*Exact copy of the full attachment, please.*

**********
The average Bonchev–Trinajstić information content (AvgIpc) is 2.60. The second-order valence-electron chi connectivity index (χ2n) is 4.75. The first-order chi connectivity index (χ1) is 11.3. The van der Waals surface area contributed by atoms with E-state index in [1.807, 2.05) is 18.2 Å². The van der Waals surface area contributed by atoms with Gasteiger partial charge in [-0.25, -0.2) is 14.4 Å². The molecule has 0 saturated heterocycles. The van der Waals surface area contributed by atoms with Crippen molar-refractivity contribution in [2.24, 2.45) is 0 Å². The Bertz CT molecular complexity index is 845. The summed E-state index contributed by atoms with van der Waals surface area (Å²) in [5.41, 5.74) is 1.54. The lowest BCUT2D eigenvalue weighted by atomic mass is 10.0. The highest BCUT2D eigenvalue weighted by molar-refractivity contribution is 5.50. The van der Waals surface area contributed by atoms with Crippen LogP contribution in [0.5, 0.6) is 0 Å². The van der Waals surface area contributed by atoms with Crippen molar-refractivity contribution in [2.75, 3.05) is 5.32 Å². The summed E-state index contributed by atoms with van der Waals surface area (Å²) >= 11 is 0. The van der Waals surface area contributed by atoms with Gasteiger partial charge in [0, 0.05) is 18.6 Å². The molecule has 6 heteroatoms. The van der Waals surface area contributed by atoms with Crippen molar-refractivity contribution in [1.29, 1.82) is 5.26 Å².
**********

The average Bonchev–Trinajstić information content (AvgIpc) is 2.60. The second-order valence-electron chi connectivity index (χ2n) is 4.75. The first-order chi connectivity index (χ1) is 11.3. The van der Waals surface area contributed by atoms with E-state index in [1.807, 2.05) is 18.2 Å². The van der Waals surface area contributed by atoms with Gasteiger partial charge in [-0.25, -0.2) is 14.4 Å². The molecule has 0 saturated heterocycles. The van der Waals surface area contributed by atoms with Crippen molar-refractivity contribution in [2.24, 2.45) is 0 Å². The Bertz CT molecular complexity index is 845. The summed E-state index contributed by atoms with van der Waals surface area (Å²) in [5.41, 5.74) is 1.54. The lowest BCUT2D eigenvalue weighted by atomic mass is 10.0. The highest BCUT2D eigenvalue weighted by molar-refractivity contribution is 5.50. The van der Waals surface area contributed by atoms with Crippen LogP contribution in [0.5, 0.6) is 0 Å². The van der Waals surface area contributed by atoms with Crippen molar-refractivity contribution in [2.75, 3.05) is 5.32 Å². The summed E-state index contributed by atoms with van der Waals surface area (Å²) >= 11 is 0. The van der Waals surface area contributed by atoms with Gasteiger partial charge in [0, 0.05) is 18.6 Å². The molecule has 6 heteroatoms. The van der Waals surface area contributed by atoms with Crippen molar-refractivity contribution in [1.29, 1.82) is 5.26 Å².